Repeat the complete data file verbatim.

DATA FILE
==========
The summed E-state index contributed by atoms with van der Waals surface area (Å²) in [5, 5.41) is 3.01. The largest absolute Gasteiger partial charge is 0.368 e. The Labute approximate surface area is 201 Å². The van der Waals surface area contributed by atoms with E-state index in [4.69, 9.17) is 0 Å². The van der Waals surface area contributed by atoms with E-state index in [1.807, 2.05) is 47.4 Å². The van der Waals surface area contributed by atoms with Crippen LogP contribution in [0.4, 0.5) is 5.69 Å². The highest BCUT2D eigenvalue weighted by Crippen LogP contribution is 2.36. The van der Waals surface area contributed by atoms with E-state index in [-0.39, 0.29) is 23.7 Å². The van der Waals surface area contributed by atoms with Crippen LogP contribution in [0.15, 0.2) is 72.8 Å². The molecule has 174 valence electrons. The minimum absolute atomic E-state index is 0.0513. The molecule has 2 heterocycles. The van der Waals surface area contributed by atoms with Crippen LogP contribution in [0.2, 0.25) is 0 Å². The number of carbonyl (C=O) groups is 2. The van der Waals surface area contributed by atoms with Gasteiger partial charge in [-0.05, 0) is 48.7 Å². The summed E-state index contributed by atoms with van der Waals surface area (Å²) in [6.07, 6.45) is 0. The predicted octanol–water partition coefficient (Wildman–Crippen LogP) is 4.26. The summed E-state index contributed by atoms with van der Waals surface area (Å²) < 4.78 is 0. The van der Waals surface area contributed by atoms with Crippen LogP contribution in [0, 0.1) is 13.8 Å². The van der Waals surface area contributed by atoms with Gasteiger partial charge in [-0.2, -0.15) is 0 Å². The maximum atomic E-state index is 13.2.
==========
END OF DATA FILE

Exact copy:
The summed E-state index contributed by atoms with van der Waals surface area (Å²) in [5, 5.41) is 3.01. The largest absolute Gasteiger partial charge is 0.368 e. The Labute approximate surface area is 201 Å². The van der Waals surface area contributed by atoms with E-state index in [4.69, 9.17) is 0 Å². The van der Waals surface area contributed by atoms with E-state index in [1.807, 2.05) is 47.4 Å². The van der Waals surface area contributed by atoms with Crippen LogP contribution in [0.4, 0.5) is 5.69 Å². The highest BCUT2D eigenvalue weighted by Crippen LogP contribution is 2.36. The van der Waals surface area contributed by atoms with E-state index in [-0.39, 0.29) is 23.7 Å². The van der Waals surface area contributed by atoms with Crippen LogP contribution in [0.15, 0.2) is 72.8 Å². The molecule has 174 valence electrons. The minimum absolute atomic E-state index is 0.0513. The molecule has 2 heterocycles. The van der Waals surface area contributed by atoms with Crippen LogP contribution in [0.2, 0.25) is 0 Å². The number of carbonyl (C=O) groups is 2. The van der Waals surface area contributed by atoms with Gasteiger partial charge in [-0.05, 0) is 48.7 Å². The summed E-state index contributed by atoms with van der Waals surface area (Å²) in [6.07, 6.45) is 0. The predicted octanol–water partition coefficient (Wildman–Crippen LogP) is 4.26. The summed E-state index contributed by atoms with van der Waals surface area (Å²) < 4.78 is 0. The van der Waals surface area contributed by atoms with Crippen LogP contribution in [0, 0.1) is 13.8 Å². The van der Waals surface area contributed by atoms with Gasteiger partial charge in [-0.2, -0.15) is 0 Å². The maximum atomic E-state index is 13.2.